Lawmakers consider bills that seek to help some schools with funding and staffing concerns

As school districts across Wisconsin continue to face funding and staffing concerns, Wisconsin lawmakers considered bills on Thursday that would allow several school districts to benefit from recent revenue ceiling increases and allow districts to hire unlicensed school administrators.

The first bill that the Assembly Education committee considered on Thursday, AB-403, would eliminate a provision that is keeping several school districts from benefiting from recent funding authority increases.

Included in a recent law that increased state funding for private choice schools and independent charter schools was a provision that increased public schools’ low revenue ceiling — the amount schools can raise per pupil before having to go to referendum — from $10,000 to $11,000 per pupil. The law was negotiated by Republican lawmakers and Democratic Gov. Tony Evers during the state budget process.

However, school districts that have a failed referendum are not allowed to get an increase in revenue for three years following the referendum, in accordance with a 2017 state law.

“Assembly Bill 403 would benefit multiple school districts in Wisconsin as it eliminates the provision under which a school district’s revenue ceiling is the revenue ceiling from a previous school year because an operating referendum failed in the district,” bill co-author Rep. Chanz Green told the committee.

Nineteen Wisconsin school districts that have a base per-pupil revenue of less than $10,675 will be unable to increase their revenue to the new low revenue ceiling because they had a failed referendum. Those districts include Arcadia, Auburndale, Beloit, Berlin Area, Bristol #1, Horicorn, Lake Mills Area, Merrill Area, Milton, North Lake, Northern Ozaukee, Parkview, Silver Lake J1, Southwestern Wisconsin, Sparta Area, Spring Valley, Valders Area, Walworth J1 and Westby Area.

Rep. Robert Wittke (R-Racine) expressed concerns about whether schools that go to referendum think about the possibility of being barred from increased revenue ahead of time.

“My issue is that we have state laws in place and too often I see that proper consideration isn’t given until something goes the opposite way,” Wittke said. “Doesn’t mean that I wouldn’t support this but I think that that needs to be discussed.”

Thomas Owens, director of business services for the Stevens Point Area Public School District, explained that going to referendum is the last thing that schools want to do.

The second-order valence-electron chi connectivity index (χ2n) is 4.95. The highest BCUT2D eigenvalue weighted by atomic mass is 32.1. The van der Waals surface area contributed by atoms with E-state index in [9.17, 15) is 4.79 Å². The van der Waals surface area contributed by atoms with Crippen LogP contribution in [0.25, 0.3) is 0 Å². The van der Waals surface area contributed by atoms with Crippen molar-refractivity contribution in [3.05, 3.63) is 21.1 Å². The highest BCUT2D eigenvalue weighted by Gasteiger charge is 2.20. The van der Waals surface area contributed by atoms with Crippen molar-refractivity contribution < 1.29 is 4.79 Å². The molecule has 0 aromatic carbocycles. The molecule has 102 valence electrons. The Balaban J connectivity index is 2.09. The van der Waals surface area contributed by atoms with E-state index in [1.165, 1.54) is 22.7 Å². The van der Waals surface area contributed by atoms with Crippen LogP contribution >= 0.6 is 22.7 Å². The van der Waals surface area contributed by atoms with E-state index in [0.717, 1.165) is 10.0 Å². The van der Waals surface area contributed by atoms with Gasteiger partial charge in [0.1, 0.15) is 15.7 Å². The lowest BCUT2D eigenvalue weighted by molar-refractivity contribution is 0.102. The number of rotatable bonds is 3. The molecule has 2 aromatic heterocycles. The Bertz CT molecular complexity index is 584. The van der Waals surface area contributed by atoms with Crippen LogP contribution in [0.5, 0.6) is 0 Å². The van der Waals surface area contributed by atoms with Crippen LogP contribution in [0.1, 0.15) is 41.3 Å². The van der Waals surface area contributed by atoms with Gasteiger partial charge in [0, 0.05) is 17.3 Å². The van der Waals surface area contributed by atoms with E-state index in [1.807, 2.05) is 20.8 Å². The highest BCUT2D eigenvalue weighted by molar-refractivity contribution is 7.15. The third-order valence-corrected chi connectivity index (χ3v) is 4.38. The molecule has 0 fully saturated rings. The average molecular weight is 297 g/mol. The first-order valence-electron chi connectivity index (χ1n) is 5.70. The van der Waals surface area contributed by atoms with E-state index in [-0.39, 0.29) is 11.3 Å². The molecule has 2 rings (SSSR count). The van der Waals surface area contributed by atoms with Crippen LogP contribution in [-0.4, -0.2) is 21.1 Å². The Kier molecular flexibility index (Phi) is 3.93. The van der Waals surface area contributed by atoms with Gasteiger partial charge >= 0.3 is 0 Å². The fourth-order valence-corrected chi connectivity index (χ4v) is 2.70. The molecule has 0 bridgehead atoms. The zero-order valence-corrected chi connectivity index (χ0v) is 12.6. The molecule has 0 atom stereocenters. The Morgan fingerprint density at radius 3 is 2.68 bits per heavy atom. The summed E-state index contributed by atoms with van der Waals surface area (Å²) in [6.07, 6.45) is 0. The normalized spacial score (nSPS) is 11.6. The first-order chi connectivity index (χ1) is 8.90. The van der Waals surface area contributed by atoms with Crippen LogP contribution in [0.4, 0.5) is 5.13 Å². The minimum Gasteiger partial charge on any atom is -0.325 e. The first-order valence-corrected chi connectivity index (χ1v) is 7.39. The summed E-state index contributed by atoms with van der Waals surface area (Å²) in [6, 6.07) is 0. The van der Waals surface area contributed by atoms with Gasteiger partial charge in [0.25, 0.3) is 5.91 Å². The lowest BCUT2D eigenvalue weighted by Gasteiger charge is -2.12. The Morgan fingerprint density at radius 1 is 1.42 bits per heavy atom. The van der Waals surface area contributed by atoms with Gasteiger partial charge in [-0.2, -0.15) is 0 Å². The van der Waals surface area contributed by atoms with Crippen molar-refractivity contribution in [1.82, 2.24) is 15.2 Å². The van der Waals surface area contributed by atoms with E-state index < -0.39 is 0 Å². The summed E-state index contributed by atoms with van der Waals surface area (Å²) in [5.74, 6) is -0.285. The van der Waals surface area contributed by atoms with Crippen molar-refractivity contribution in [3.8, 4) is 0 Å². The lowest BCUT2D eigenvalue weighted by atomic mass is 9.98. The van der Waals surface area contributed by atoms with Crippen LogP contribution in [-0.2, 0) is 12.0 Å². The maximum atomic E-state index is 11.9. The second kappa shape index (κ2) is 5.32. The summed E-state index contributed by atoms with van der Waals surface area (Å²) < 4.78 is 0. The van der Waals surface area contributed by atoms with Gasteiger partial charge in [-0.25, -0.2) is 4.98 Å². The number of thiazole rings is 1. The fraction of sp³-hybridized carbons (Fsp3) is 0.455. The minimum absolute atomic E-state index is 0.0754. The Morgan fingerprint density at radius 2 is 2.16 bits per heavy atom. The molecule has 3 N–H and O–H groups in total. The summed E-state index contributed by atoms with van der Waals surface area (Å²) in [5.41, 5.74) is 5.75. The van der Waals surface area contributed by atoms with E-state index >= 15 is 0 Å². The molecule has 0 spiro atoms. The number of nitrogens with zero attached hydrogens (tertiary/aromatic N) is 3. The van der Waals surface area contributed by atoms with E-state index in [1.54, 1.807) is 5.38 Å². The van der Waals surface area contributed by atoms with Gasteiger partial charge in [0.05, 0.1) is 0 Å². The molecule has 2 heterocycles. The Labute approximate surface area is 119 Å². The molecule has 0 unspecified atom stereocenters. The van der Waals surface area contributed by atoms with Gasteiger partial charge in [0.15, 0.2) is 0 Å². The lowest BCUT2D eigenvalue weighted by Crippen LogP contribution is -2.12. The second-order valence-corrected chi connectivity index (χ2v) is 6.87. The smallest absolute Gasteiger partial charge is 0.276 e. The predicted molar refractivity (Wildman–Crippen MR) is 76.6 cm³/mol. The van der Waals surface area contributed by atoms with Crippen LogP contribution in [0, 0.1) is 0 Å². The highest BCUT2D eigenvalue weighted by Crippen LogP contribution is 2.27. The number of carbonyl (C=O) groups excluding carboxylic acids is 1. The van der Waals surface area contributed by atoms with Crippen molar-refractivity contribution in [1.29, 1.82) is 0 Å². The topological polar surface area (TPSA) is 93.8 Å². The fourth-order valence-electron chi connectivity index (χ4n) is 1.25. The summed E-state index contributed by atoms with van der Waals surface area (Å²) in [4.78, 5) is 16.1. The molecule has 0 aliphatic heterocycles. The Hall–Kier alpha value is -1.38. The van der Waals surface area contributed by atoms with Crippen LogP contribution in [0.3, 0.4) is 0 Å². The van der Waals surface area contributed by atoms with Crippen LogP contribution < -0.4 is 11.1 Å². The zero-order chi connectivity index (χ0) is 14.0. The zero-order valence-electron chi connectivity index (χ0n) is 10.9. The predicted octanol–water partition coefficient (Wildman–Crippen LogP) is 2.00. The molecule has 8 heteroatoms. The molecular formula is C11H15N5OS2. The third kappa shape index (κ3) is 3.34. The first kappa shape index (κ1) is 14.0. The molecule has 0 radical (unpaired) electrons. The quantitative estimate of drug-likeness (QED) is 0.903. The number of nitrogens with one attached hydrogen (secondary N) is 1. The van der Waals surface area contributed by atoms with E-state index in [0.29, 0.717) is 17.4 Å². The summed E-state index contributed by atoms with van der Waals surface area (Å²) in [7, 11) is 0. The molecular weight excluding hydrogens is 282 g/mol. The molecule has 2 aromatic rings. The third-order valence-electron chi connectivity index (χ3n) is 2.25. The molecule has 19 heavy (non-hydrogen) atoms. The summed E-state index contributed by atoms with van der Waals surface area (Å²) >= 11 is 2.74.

“It’s tough, takes a lot of work, and we better have a darn good reason for doing it. We better be able to prove our case because if we can’t that’s just not fair to the public, it’s not fair to the taxpayers,” Owens said. “We, maybe, take a year, two years, of consideration of this. We do a lot of research. We do a lot of looking into how we can trim our budget and do things to avoid that, but sometimes we just have nowhere else to turn and our district is an example of that.”

Owens said the district is facing the potential of a $5 million deficit this year, and there is nothing that can be done to  avoid it.

Auburndale District Administrator Kevin Yeske told the committee that the school district is not wasteful when it comes to spending. However, he said  the school district predicted in November of last year that its budget would be about $600,000 short — a substantial amount for a small school district  — due to rising costs of salaries, supplies and transportation.

Yeske said that since there was uncertainty about what actions the Republican-led Legislature and Evers would take related to school funding in the budget, the school district decided to go to referendum, so there would be an “insurance policy” in place.

The district’s $600,000 referendum failed by 22 votes in April.

That failed referendum is now keeping the district from benefiting from the increased revenue limits. While the district hasn’t cut any teaching positions, Yeske said the district has had to freeze its budget and cut a bus route, two custodial positions and a business manager position.

“If I would have known that that revenue ceiling was going to go from 10 to 11, there is no way I would have proposed a revenue referendum,” Yeske said. “When everybody around us is going 11,000 and above, we’re stuck and we can’t get out of it.”

The Senate Education committee voted unanimously to recommend passage of the bill’s Senate companion, SB-395, during an executive session on Thursday.

Bill would allow unlicensed school administrators 

Lawmakers also heard testimony on AB-342, which would allow Wisconsin school districts in Wisconsin to a school district administrator who is unlicensed by the state Department of Public Instruction, on Thursday. The Senate Education committee held a public hearing on the Senate companion bill, SB-335, on Tuesday.